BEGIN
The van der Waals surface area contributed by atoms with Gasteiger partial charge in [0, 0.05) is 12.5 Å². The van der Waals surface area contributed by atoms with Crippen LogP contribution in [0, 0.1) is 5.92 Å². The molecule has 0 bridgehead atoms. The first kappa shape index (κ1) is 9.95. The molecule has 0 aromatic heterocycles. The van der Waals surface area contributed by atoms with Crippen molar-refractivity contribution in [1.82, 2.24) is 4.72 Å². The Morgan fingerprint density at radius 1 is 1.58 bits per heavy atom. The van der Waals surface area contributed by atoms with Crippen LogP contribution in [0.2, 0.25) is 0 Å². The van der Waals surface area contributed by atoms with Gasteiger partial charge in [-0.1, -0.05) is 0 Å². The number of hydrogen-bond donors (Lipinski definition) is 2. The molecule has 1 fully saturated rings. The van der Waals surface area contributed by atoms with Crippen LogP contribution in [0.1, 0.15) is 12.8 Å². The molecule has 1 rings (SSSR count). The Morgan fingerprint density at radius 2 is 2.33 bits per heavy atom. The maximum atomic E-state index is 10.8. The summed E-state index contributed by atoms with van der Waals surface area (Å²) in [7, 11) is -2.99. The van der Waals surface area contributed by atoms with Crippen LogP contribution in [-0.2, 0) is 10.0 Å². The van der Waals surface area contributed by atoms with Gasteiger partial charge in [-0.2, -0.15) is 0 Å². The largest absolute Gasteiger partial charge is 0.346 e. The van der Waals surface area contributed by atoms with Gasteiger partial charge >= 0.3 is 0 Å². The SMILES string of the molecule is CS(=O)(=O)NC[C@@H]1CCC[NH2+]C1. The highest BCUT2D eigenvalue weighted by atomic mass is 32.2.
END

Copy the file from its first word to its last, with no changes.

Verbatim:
The van der Waals surface area contributed by atoms with Gasteiger partial charge in [0, 0.05) is 12.5 Å². The van der Waals surface area contributed by atoms with Crippen LogP contribution in [0, 0.1) is 5.92 Å². The molecule has 0 bridgehead atoms. The first kappa shape index (κ1) is 9.95. The molecule has 0 aromatic heterocycles. The van der Waals surface area contributed by atoms with Crippen molar-refractivity contribution in [1.82, 2.24) is 4.72 Å². The Morgan fingerprint density at radius 1 is 1.58 bits per heavy atom. The van der Waals surface area contributed by atoms with Crippen LogP contribution in [0.2, 0.25) is 0 Å². The van der Waals surface area contributed by atoms with Gasteiger partial charge in [-0.1, -0.05) is 0 Å². The number of hydrogen-bond donors (Lipinski definition) is 2. The molecule has 1 fully saturated rings. The van der Waals surface area contributed by atoms with Crippen LogP contribution in [0.1, 0.15) is 12.8 Å². The molecule has 1 rings (SSSR count). The Morgan fingerprint density at radius 2 is 2.33 bits per heavy atom. The maximum atomic E-state index is 10.8. The summed E-state index contributed by atoms with van der Waals surface area (Å²) in [7, 11) is -2.99. The van der Waals surface area contributed by atoms with Crippen LogP contribution in [-0.2, 0) is 10.0 Å². The van der Waals surface area contributed by atoms with Gasteiger partial charge in [-0.2, -0.15) is 0 Å². The largest absolute Gasteiger partial charge is 0.346 e. The van der Waals surface area contributed by atoms with Gasteiger partial charge >= 0.3 is 0 Å². The SMILES string of the molecule is CS(=O)(=O)NC[C@@H]1CCC[NH2+]C1. The highest BCUT2D eigenvalue weighted by atomic mass is 32.2.